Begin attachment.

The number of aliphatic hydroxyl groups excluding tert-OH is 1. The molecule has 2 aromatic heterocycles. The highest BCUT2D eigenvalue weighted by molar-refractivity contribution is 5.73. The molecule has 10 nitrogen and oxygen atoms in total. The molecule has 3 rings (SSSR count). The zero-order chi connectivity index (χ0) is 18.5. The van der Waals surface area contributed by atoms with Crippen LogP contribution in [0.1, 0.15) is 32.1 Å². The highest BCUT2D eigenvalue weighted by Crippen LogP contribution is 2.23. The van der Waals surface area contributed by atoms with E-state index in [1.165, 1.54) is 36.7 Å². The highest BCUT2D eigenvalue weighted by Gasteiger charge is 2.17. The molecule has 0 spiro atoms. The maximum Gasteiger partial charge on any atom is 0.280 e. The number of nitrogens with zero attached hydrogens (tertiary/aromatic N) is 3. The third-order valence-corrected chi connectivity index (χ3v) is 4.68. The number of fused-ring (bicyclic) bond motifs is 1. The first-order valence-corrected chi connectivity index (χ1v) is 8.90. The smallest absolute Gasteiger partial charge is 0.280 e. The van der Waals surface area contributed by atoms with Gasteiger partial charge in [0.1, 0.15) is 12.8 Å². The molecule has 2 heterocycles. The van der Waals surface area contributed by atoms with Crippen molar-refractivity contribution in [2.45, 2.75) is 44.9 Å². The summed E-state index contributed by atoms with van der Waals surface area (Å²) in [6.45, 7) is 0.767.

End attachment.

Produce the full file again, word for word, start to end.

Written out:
The number of aliphatic hydroxyl groups excluding tert-OH is 1. The molecule has 2 aromatic heterocycles. The highest BCUT2D eigenvalue weighted by molar-refractivity contribution is 5.73. The molecule has 10 nitrogen and oxygen atoms in total. The molecule has 3 rings (SSSR count). The zero-order chi connectivity index (χ0) is 18.5. The van der Waals surface area contributed by atoms with Crippen LogP contribution in [0.1, 0.15) is 32.1 Å². The highest BCUT2D eigenvalue weighted by Crippen LogP contribution is 2.23. The van der Waals surface area contributed by atoms with E-state index in [1.165, 1.54) is 36.7 Å². The highest BCUT2D eigenvalue weighted by Gasteiger charge is 2.17. The molecule has 0 spiro atoms. The maximum Gasteiger partial charge on any atom is 0.280 e. The number of nitrogens with zero attached hydrogens (tertiary/aromatic N) is 3. The third-order valence-corrected chi connectivity index (χ3v) is 4.68. The number of fused-ring (bicyclic) bond motifs is 1. The first-order valence-corrected chi connectivity index (χ1v) is 8.90. The smallest absolute Gasteiger partial charge is 0.280 e. The van der Waals surface area contributed by atoms with Gasteiger partial charge in [0.1, 0.15) is 12.8 Å². The molecule has 2 heterocycles. The van der Waals surface area contributed by atoms with Crippen molar-refractivity contribution in [2.45, 2.75) is 44.9 Å². The summed E-state index contributed by atoms with van der Waals surface area (Å²) in [6.45, 7) is 0.767.